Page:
Texas Beetle Information

Return to Texas Entomology - Compiled by Mike Quinn

Fire-necked Batyle Beetle

Batyle ignicollis ignicollis (Say, 1824)

Family Cerambycidae, Subfamily Cerambycinae, Tribe Trachyderini


Batyle ignicollis ignicollis (Say, 1824)

Utley, Bastrop County, Texas
April 16, 2007 (Brush Freeman)

Found on Pyracantha

Range: Texas, New Mexico, Colorado, Montana, North Dakota, Ohio, Missouri.

Adult Activity: Two generations per year, based on record from April through June and August through September. (Lingafelter & Horner, 1993)

Hosts: Larvae are stem borers in herbaceous plants, shrubs (e.g., sumac), adults are common on sunflowers (Yanega, 1996)

Similar Species: There are five species of Batyle, (and 10 subspecies), the following species occur in Texas:

Batyle ignicollis ignicollis (Say) 1824
Batyle suturalis cylindrella Casey 1893
Batyle suturalis melanicollis Linsley 1957

Photo: Batyle ignicollis - BugGuide.Net

Etymology: Batyle ignicollis

ign, -e, -i (L). Fire
coll, -i (L). The neck

Biography: Thomas Say (1787 – 1834) - Wikipedia


Arnett, R.H., Jr., M.C. Thomas, P. E. Skelley & J.H. Frank. (editors). 2002. American Beetles, Volume II: Polyphaga: Scarabaeoidea through Curculionoidea. CRC Press LLC, Boca Raton, FL. xiv + 861 pp.

Borror, D.J. 1960. Dictionary of Word Roots and Combining Forms. National Press Books, Palo Alto. v + 134 pp.

Kondratieff, B.C., J.P. Schmidt, P.A. Opler & M.C. Garhart. 2005. Chapter 2. Arachnida: Ixodidae, Scorpiones, Hexapoda: Ephemeroptera, Hemiptera, Homoptera, Coleoptera, Neuroptera, Trichoptera, Lepidoptera, and Diptera. In Opler, P.A. (ed.). Survey of Selected Arthropod Taxa of Fort Sill, Comanche County, Oklahoma. III. C. P. Gillette Museum of Arthropod Diverersity, Dept. Bioagr. Sci. Pest Management, Colorado State University, Fort Collins. 266 pp.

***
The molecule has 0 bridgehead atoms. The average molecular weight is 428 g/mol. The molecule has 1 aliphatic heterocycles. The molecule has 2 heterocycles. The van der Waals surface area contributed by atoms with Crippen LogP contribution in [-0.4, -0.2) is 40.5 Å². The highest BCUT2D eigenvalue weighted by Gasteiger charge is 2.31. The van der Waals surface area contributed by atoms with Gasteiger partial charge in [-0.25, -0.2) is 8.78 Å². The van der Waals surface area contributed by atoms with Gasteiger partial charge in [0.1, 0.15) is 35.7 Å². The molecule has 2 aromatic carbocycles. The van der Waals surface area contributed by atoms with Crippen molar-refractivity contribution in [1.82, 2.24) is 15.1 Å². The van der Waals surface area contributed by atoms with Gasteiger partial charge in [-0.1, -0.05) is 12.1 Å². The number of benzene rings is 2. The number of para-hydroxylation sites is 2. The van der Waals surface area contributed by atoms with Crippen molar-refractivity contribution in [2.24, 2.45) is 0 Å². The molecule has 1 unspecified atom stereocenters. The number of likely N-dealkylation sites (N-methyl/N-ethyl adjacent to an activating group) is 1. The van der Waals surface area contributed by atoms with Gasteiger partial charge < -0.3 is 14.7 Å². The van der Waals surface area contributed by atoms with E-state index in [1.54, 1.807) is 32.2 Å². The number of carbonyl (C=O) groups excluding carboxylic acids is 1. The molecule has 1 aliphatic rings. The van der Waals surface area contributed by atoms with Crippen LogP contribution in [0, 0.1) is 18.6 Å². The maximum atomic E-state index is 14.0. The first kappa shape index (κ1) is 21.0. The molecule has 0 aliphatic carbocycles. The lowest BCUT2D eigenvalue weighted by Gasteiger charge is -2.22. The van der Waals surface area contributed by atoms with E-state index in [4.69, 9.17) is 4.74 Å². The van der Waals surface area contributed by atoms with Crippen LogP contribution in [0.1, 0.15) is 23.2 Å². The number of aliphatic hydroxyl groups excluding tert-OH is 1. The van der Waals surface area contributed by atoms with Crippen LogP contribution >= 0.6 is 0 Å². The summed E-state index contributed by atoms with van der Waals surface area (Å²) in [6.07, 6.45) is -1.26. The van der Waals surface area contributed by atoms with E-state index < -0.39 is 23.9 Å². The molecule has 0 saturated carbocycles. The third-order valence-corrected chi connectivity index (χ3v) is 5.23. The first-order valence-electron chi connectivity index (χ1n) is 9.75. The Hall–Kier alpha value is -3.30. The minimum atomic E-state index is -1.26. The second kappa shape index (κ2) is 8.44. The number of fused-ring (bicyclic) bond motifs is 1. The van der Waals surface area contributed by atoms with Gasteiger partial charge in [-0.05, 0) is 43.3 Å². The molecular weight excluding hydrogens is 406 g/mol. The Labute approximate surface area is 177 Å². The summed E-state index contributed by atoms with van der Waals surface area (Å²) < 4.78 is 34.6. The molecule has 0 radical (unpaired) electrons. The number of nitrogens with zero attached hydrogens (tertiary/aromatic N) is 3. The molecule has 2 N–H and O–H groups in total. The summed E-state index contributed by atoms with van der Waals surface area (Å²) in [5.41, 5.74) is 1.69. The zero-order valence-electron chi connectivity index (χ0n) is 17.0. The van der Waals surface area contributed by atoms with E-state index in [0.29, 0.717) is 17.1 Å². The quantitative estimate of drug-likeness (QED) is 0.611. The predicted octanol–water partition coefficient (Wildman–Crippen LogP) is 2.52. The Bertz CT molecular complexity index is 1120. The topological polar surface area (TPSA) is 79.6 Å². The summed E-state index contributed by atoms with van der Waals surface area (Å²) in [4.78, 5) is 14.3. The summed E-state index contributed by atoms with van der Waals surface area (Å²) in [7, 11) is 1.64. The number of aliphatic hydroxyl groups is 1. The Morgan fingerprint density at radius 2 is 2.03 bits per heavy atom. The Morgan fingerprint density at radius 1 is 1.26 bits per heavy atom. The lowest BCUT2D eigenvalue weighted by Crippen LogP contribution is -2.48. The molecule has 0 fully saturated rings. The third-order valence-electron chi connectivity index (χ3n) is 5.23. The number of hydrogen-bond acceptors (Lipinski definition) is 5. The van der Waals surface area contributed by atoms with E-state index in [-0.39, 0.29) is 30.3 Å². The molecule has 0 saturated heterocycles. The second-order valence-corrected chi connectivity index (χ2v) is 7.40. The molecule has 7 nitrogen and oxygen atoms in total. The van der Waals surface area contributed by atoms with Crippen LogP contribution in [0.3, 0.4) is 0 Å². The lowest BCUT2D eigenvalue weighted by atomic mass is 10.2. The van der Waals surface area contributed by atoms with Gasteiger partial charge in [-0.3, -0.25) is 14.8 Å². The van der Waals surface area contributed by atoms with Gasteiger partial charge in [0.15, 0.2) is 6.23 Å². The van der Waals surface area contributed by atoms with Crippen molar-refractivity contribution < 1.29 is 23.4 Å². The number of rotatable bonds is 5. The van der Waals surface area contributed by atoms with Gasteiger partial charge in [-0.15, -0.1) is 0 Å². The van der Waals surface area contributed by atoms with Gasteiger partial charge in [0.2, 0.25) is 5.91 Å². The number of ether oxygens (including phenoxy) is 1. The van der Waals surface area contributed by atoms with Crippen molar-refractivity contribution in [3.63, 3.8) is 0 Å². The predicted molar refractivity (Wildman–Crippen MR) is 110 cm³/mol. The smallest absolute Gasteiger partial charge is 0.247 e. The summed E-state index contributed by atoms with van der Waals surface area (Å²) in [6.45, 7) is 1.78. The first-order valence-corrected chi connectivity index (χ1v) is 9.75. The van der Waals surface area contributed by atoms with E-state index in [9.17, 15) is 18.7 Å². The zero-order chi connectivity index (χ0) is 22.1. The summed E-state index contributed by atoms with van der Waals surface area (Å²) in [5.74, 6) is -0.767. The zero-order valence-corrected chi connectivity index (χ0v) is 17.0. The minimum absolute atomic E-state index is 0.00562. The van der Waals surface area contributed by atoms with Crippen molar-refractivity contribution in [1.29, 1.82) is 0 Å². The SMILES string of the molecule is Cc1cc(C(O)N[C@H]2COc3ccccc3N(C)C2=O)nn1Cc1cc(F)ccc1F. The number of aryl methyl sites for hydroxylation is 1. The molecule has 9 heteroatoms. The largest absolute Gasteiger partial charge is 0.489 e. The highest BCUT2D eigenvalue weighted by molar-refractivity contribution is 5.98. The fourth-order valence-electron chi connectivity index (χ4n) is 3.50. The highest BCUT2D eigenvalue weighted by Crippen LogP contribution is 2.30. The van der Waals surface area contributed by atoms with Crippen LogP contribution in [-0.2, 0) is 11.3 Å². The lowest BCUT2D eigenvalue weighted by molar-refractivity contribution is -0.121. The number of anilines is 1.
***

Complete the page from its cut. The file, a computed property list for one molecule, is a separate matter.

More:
Lingafelter, S.W. 1991. The Cerambycidae of north central Texas. MS thesis, Midwestern State University, Dept. of Biology, 176 pp., 57 figs.

Lingafelter, S.W. & N.V. Horner. 1993. The Cerambycidae of north-central Texas. The Coleopterists Bulletin, 47(2): 159-191.

Linsley, E.G. 1962. The Cerambycidae of North America. Part III. Taxonomy and classification of the subfamily Cerambycinae, tribes Opsimini through Megaderini. University of California Publications in Entomology, 20:1-188, 56 figs.

Monné, M.A. & F.T. Hovore. 2005. Electronic Checklist of the Cerambycidae of the Western Hemisphere. 393 pp.

Rice, M.E. 1981. Notes on Cerambycidae from Missouri. The Coleopterists Bulletin, 35(4): 459-462. 

Snow, F.H. 1877 - 1878.  The Insects of Wallace County, Kansas. Transactions of the Kansas Academy of Science 6: 61-70. 

Snow, F.H. 1906. List of Coleoptera Collected in New Mexico by the Entomological Expeditions of the University of Kansas. Transactions of the Kansas Academy of Science, 20: 165-189.

Taber, S.W. & S.B. Fleenor. 2003. Insects of the Texas Lost Pines. Texas A&M University, College Station. 283 pp.

Yanega, D. 1996. Field guide to northeastern longhorn beetles (Coleoptera: Cerambycidae). Illinois Natural History Survey, Champaign, 6:1-184.

01 Dec 2008  © Mike Quinn / Texas Entomology / Texas Beetle Information